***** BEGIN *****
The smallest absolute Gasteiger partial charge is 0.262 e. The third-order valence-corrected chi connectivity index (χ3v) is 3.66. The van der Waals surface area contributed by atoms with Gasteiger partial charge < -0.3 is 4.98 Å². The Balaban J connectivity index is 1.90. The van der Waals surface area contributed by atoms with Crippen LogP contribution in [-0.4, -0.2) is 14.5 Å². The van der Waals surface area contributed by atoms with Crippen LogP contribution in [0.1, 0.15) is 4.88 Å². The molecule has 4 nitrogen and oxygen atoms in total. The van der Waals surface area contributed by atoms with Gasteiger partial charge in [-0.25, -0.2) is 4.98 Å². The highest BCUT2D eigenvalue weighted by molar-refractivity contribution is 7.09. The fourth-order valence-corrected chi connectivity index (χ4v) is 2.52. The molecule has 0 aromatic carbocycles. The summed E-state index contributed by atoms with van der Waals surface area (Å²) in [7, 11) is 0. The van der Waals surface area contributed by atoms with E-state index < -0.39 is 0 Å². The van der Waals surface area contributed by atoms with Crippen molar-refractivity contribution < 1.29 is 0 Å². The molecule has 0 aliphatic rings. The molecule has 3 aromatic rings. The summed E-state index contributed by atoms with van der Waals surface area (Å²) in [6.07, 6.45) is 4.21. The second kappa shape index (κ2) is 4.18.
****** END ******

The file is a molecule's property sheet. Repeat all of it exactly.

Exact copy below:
The smallest absolute Gasteiger partial charge is 0.262 e. The third-order valence-corrected chi connectivity index (χ3v) is 3.66. The van der Waals surface area contributed by atoms with Gasteiger partial charge < -0.3 is 4.98 Å². The Balaban J connectivity index is 1.90. The van der Waals surface area contributed by atoms with Crippen LogP contribution in [-0.4, -0.2) is 14.5 Å². The van der Waals surface area contributed by atoms with Crippen LogP contribution in [0.1, 0.15) is 4.88 Å². The molecule has 4 nitrogen and oxygen atoms in total. The van der Waals surface area contributed by atoms with Gasteiger partial charge in [-0.25, -0.2) is 4.98 Å². The highest BCUT2D eigenvalue weighted by molar-refractivity contribution is 7.09. The fourth-order valence-corrected chi connectivity index (χ4v) is 2.52. The molecule has 0 aromatic carbocycles. The summed E-state index contributed by atoms with van der Waals surface area (Å²) in [7, 11) is 0. The van der Waals surface area contributed by atoms with E-state index < -0.39 is 0 Å². The van der Waals surface area contributed by atoms with Crippen molar-refractivity contribution < 1.29 is 0 Å². The molecule has 0 aliphatic rings. The molecule has 3 aromatic rings. The summed E-state index contributed by atoms with van der Waals surface area (Å²) in [6.07, 6.45) is 4.21. The second kappa shape index (κ2) is 4.18.